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The five things you can do for your mental health in coronavirus lockdown

mental health
It's normal to feel overwhelmed during coronavirus lockdown, but there are some things you can do to help your mental health. Photo: Getty
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If you’re feeling like you’re life has suddenly been turned upside down, you are not alone.

But just like every other challenging time in history, this period will pass and we will bounce back again.

In the meantime, it is important to remember there are some things you can do to help keep your brain balanced while staying at home.

Stay connected

We are all in this together so if you are feeling anxious, it’s likely your friends and family are feeling the same way.

Take advantage of technology and reach out to them.

Organise a group video chat, play a game online, send your friends a funny meme or FaceTime your parents.

Although it’s not the same as face-to-face contact, there are countless ways we can brighten up each other’s day.

It’s the 21st century – make the most of it.

Keep up a daily routine

Set an alarm. Make your bed. Exercise. Have a shower. Eat breakfast.

Whatever you can do to keep up a semblance of a normal daily routine will help you get through your temporary life under lockdown.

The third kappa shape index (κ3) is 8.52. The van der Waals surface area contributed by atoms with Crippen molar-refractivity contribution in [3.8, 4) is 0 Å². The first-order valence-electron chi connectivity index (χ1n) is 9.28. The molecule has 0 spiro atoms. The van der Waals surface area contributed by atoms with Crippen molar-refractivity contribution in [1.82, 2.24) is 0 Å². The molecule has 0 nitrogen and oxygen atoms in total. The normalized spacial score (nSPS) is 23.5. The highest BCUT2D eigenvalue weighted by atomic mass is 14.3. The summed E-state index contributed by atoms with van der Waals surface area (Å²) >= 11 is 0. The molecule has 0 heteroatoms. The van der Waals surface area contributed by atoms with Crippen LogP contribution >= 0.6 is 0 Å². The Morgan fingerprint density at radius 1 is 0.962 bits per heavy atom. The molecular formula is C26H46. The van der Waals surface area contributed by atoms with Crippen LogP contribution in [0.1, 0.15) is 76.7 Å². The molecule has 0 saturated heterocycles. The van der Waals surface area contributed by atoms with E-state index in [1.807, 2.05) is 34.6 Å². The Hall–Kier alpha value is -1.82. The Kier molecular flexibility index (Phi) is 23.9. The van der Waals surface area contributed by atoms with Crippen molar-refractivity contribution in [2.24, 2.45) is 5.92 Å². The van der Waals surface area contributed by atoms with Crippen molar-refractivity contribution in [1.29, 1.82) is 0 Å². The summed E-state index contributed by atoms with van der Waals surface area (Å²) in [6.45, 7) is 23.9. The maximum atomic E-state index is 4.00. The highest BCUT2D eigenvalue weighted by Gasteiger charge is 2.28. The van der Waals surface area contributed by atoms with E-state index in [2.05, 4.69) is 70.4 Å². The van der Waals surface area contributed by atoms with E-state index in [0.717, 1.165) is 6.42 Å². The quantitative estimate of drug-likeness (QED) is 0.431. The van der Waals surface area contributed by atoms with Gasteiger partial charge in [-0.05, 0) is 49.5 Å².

Keep a to-do list and set yourself tasks, such as clearing out old food items from the fridge or cleaning your bedroom.

This way, you’ll feel like you’re achieving something every day – even if it’s small.

Learn a new skill

The internet can be our best friend or our worst enemy.

Spending time on social media can be a good way to feel connected, but it can also bring us down.

Remember there are a lot of other ways to be productive online – it doesn’t have to be a mindless scroll of news feeds.

There is a wealth of information online and an endless supply of DIY tutorials and support groups.

Use it to your advantage.

Google how to fix that broken zipper on your sleeping bag or find a YouTube tutorial that will teach you how to play your favourite TV show’s theme song on guitar.

Make time for yourself

Read a book, prepare a healthy meal, write a diary or try yoga.

It’s OK to say ‘no’ to friends or family if you don’t have the mental energy to talk to them.

Try to find something you can do each day that makes you feel good.


Go for a run or a walk outside when you can.

Not only will it help boost endorphins and make it easier to feel positive, you’ll also be giving your body the best chance of fighting off illness.

The fewer people in hospital, the better.

The best thing you can do to help our health workers during the coronavirus crisis is to stay healthy.

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